Time & Place Exhibition, Alexandria, VA

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Time & Place Exhibition

Client: City of Alexandria Public Art Program
Location: Gadsby’s Tavern Museum, Alexandria, VA
Selected Artists: Sheldon Scott, Lauren F. Adams and Stewart Watson

Pictured Above: Time & Place Exhibition, 2017. Photos courtesy of City of Alexandria. 


Growing out of a recommendation in the Public Art Implementation Plan, which Via authored for the City of Alexandria with Todd W. Bressi, Via worked with the City of Alexandria to conceive Time & Place, a series of periodic exhibitions of temporary public art located in the city’s historic sites and museums and to curate the initial exhibition at Gadsby’s Tavern Museum.


Via worked with a stakeholder Task Force to select DC-based artist Sheldon Scott and the Baltimore-based artist team of Lauren F. Adams and Stewart Watson to create research-based, thought-provoking temporary public artworks that foster exploration and dialogue about issues related to Gadsby’s Tavern and Alexandria’s rich history. Via helped produce the exhibition and developed collateral and marketing materials, as well.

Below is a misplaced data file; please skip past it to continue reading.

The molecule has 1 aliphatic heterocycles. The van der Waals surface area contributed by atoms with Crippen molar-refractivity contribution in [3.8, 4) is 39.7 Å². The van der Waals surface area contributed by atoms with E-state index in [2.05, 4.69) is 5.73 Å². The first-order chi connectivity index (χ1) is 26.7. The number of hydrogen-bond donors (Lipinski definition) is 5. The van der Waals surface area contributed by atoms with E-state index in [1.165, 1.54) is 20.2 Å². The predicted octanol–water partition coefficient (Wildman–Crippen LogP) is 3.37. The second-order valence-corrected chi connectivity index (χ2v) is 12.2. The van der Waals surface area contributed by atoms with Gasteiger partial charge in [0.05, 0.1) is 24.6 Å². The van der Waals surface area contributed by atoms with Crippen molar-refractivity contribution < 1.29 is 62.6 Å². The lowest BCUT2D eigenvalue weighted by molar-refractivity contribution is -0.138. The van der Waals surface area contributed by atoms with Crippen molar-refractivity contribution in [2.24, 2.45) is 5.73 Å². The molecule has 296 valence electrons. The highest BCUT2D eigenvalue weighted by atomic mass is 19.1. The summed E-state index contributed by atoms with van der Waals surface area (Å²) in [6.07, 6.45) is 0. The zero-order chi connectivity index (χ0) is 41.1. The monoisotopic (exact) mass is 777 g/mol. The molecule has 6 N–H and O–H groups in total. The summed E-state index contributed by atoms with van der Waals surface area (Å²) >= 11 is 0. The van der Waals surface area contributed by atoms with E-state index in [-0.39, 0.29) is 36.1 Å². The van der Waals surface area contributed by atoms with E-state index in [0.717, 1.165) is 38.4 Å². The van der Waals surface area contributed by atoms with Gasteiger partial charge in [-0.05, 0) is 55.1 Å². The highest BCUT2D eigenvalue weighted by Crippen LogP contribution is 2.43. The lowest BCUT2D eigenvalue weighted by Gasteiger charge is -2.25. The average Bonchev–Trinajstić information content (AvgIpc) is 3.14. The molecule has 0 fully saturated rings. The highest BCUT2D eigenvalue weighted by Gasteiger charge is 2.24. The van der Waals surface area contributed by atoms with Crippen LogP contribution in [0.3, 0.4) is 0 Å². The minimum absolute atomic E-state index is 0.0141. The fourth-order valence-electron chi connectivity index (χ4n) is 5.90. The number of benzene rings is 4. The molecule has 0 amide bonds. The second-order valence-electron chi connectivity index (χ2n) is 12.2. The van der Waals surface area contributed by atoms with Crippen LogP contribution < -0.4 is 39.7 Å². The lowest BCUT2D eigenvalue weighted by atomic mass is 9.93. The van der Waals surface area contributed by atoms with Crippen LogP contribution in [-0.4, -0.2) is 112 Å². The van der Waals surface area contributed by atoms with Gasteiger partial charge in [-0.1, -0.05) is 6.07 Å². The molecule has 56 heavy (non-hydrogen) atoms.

Sheldon Scott created an immersive performance artwork and supporting exhibition of photographs and materials from the performance. Using the history of the harvesting of ice from the Potomac River and the storage and use of ice at Gadsby’s as a starting point, Scott’s work “examines the relationships between race, class, environment, luxury, and consumption by interrogating the process related to the use of Gadsby’s ice well.” Scott led a procession through Old Town with a wheelbarrow of ice with “sirens” to guide the way, ending up at the tavern where he placed the block of ice on his back and crawled into the tavern’s assembly room where the ice was chipped off and served in glasses of punch to the participants as Scott remained on his knees.


Through their research, Stewart Watson and Lauren Adams created a series of site specific multi-media installations titled “Centennial of the Everyday”. They created artworks that were placed beside the historic objects throughout the museum and helped to tell the stories of women, enslaved people, and anonymous visitors whose stories are often overshadowed by the more historically famous individuals that are the typical focus of museum tours. Adams and Watson also created various social media platforms to engage the broader community helping to connect history and contemporary art.


“The Finest Amenities” and “Centennial of the Everyday” both won the Americans for the Art’s Public Art Network Year in Review Award for the best projects completed in 2017.